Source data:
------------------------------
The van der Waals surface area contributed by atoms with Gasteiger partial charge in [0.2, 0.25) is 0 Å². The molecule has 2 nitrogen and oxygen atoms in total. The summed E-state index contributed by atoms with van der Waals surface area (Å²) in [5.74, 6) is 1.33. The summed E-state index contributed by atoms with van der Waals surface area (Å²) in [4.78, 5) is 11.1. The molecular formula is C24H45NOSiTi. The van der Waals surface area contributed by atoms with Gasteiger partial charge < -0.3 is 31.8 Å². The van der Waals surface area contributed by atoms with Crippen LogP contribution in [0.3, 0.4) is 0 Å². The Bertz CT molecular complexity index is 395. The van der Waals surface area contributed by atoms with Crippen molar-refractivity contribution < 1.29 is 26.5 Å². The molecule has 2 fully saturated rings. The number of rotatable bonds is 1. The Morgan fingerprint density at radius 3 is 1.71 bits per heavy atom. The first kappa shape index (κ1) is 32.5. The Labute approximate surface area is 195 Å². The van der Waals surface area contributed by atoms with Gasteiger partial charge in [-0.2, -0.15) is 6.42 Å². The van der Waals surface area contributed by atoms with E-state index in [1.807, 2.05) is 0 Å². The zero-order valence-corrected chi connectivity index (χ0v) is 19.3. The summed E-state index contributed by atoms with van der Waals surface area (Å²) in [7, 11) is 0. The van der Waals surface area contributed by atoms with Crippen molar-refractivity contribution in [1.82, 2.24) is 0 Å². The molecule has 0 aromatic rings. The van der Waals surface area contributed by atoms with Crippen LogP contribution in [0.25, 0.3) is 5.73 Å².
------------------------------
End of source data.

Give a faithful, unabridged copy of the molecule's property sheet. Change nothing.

The van der Waals surface area contributed by atoms with Gasteiger partial charge in [0.2, 0.25) is 0 Å². The molecule has 2 nitrogen and oxygen atoms in total. The summed E-state index contributed by atoms with van der Waals surface area (Å²) in [5.74, 6) is 1.33. The summed E-state index contributed by atoms with van der Waals surface area (Å²) in [4.78, 5) is 11.1. The molecular formula is C24H45NOSiTi. The van der Waals surface area contributed by atoms with Gasteiger partial charge < -0.3 is 31.8 Å². The van der Waals surface area contributed by atoms with Crippen LogP contribution in [0.3, 0.4) is 0 Å². The Bertz CT molecular complexity index is 395. The van der Waals surface area contributed by atoms with Crippen molar-refractivity contribution < 1.29 is 26.5 Å². The molecule has 2 fully saturated rings. The number of rotatable bonds is 1. The Morgan fingerprint density at radius 3 is 1.71 bits per heavy atom. The first kappa shape index (κ1) is 32.5. The Labute approximate surface area is 195 Å². The van der Waals surface area contributed by atoms with Gasteiger partial charge in [-0.2, -0.15) is 6.42 Å². The van der Waals surface area contributed by atoms with E-state index in [1.807, 2.05) is 0 Å². The zero-order valence-corrected chi connectivity index (χ0v) is 19.3. The summed E-state index contributed by atoms with van der Waals surface area (Å²) in [7, 11) is 0. The van der Waals surface area contributed by atoms with Crippen molar-refractivity contribution in [1.82, 2.24) is 0 Å². The molecule has 0 aromatic rings. The van der Waals surface area contributed by atoms with Crippen LogP contribution in [0.25, 0.3) is 5.73 Å².